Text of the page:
Vietnam is a neighboring country to Malaysia, the South East Asian country I call home. Despite its close proximity to Malaysia, little do I know about Vietnam besides its communism practices and its involvement in the Vietnam War. My ignorance was not a hindrance, far from that! Exploring the unknown land has always been a propeller for my choice of destination, whether it was geographic unfamiliarity or cultural differences, this trip would be my opportunity to learn more.
Arriving in Hanoi, first thing I noticed was that they were driving on the wrong side of the road! This has made a simple task such as crossing the road very confusing. (Not that crossing the road in Vietnam would be any easier even if they drove on the left side of the road.) Vietnam used to be a French colony for almost 70 years, with the formation of the French Indochina consisting of Vietnam, Cambodia, China and Laos, hence they adopted the French traffic side.
Hanoi traffic is a classic South East Asian city traffic, lots of vehicles with very little order. It looks a little something like this.
Try and weasel your way out of that! Years of crossing the streets in Malaysia and other parts of Asia still did not prepare me for crossing the streets in Hanoi. No street law seem to be imposed, traffic lights and pedestrian crossing served more of a decorative purpose than functional. Well, what do you do then? Rule of thumb, do not hesitate and just walk. Even if you think that you won't survive to the other side. Do not attempt to avoid the motorbikes, it would deem a futile attempt and would most probably result in getting run over.
Traffic was only part of Hanoi's charm. What took me most by (a pleasant) surprise was the tiny chairs and tables that adorned the sidewalks of Hanoi. It initially felt like I have just entered dwarfland! I am accustomed to the miniature furniture being used for kindergarten children back home, but in the Old Quarters of Hanoi, person of every stature can be seen munching away the delicious Vietnamese street food in these Hobbit-like furniture.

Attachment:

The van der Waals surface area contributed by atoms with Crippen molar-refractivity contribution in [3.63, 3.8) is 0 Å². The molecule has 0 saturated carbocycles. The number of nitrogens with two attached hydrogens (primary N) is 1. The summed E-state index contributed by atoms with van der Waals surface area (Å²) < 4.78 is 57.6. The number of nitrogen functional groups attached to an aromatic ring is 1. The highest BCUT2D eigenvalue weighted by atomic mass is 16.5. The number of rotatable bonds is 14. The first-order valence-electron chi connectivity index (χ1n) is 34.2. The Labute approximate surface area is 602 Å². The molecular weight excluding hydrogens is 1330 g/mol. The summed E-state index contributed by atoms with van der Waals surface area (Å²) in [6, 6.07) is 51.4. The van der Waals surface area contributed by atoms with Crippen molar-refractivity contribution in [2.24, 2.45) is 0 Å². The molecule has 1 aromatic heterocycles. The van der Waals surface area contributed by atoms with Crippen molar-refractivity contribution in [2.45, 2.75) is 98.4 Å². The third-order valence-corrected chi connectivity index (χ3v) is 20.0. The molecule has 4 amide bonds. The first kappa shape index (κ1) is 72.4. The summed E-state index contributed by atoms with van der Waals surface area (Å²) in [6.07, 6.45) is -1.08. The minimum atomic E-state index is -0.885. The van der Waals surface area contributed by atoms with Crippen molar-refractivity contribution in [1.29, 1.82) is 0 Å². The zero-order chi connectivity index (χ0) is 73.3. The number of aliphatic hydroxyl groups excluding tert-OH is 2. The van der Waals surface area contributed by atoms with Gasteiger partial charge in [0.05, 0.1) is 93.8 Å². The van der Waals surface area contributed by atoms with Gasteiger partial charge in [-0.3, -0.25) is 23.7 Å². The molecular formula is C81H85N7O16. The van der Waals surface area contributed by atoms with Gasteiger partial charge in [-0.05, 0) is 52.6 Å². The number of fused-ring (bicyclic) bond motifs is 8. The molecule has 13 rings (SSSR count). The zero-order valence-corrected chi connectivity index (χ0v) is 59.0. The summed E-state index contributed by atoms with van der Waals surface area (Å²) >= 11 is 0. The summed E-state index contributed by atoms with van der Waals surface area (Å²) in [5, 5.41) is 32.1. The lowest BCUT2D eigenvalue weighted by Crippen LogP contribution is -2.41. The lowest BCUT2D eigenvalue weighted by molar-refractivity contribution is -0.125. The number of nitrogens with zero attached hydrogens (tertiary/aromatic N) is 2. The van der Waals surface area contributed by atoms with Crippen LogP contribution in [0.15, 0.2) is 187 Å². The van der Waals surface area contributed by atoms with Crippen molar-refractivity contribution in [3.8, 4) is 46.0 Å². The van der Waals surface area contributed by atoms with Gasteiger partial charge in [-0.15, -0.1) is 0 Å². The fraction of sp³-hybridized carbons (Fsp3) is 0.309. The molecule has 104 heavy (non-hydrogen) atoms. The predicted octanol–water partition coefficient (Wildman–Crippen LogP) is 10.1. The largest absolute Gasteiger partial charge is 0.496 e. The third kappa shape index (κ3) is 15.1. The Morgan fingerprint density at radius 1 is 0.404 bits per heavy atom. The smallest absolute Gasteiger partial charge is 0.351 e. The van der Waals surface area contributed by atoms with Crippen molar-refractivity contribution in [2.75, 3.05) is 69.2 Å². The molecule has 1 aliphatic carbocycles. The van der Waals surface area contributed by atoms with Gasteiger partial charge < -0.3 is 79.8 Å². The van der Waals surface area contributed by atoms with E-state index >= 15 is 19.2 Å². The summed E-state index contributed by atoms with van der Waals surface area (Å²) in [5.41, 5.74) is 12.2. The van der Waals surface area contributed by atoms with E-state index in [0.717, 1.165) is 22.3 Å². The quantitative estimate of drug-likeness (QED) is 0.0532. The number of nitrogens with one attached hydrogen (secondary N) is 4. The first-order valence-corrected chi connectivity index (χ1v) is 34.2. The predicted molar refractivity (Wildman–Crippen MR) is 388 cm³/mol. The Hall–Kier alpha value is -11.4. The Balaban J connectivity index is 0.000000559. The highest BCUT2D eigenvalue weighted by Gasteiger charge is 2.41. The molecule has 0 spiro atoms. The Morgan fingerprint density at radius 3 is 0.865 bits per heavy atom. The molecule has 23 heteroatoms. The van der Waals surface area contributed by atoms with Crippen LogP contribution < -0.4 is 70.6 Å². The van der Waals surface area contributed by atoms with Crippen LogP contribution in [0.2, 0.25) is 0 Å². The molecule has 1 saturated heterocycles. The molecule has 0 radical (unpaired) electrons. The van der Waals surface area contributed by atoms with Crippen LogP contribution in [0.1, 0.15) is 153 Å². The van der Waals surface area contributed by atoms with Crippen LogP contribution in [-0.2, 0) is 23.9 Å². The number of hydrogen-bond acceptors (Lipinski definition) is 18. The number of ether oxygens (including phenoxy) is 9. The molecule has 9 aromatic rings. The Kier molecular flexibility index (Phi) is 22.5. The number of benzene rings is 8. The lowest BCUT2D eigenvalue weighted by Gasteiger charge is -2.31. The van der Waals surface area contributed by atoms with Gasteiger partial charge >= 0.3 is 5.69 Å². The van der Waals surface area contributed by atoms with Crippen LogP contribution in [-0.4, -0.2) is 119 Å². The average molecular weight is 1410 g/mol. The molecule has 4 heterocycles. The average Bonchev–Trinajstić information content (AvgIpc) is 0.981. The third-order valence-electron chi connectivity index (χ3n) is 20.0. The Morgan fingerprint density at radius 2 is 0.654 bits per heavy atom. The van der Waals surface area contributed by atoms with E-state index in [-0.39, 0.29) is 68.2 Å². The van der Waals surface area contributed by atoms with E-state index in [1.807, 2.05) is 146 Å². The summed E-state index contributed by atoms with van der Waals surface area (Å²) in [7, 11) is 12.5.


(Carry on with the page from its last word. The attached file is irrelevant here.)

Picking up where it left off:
Vietnamese food is definitely worth a mention. In fact, it is worth its own entire blog post! Realising that I am not a food connoisseur, nor do I attempt in being one in the near future, I will stick to a mere mention of my own favourite delicacy. With great help from my lovely Vietnamese friends whom provided me with a whole list of must-tries, ticking food off the list gave me a sense of accomplishment every time. Above all, my favourite Vietnamese dish has to be Cha Ca La Vong.
Cha Ca La Vong is essentially DIY grilled fish with noodles. Each table was provided with its own single mini gas stove, frying pan and all the raw ingredients. All we had to do was mix them all up and grill our own dinner. Reminded me of Korean BBQ restaurants I frequent, but with slightly more spices. Simple yet absolutely delicious. It is most famous in Cha Ca St in Hanoi, where the restaurant we frequented prides itself to be the oldest restaurant in Vietnam. Tripadvisor gave it a mere 3 star rating, which I reckon does not do it justice. I really enjoyed the delicacy, but I can see why a Westerner wouldn't as much, as it is far more suited to the Asian taste.
A trip to Vietnam would not be complete without trying out the famous Vietnamese coffee. As it was winter when I went, I always ordered hot coffee with condensed milk or Cà phê sữa nóng. Coffee addicts would relish on the strong bitter taste of Robusta beans brought to Vietnam by the French. I am more of a fan for Arabica beans, which rendered me too weak for Vietnamese coffee. Nevertheless, the coffee shops scattered around the streets of Hanoi is a must try for coffee addicts or simply cultural enthusiasts like myself.
To immerse myself in a much needed history lesson of Vietnam, I visited the Ho Chi Minh Museum and Mausoleum. I was so engrossed on the beginnings of Uncle Ho (the term of endearment Vietnamese have for President Ho Chi Minh) I spent half a day in the Ho Chi Minh museum. As I was reading up on the introduction of communism in Vietnam, the most frequent name that came up was Nguyễn Ái Quốc. He wrote in the Vietnamese, French, English and Russian papers about the cruelty of French imperialism in Vietnam. I was impressed by his impeccable command in multiple foreign languages, something rare back in the 1920s. After at least an hour I realised that they were all pseudonyms of the great Ho Chi Minh himself! I was so fascinated by Uncle Ho that I proceeded to buy a biography of him.
With that, I shall end on a note of remembrance for the great leader Ho Chi Minh, whom made the Socialist Republic of Vietnam what it is today.
More to come on Venturing Vietnam #2 : Sapa and Ha Long Bay.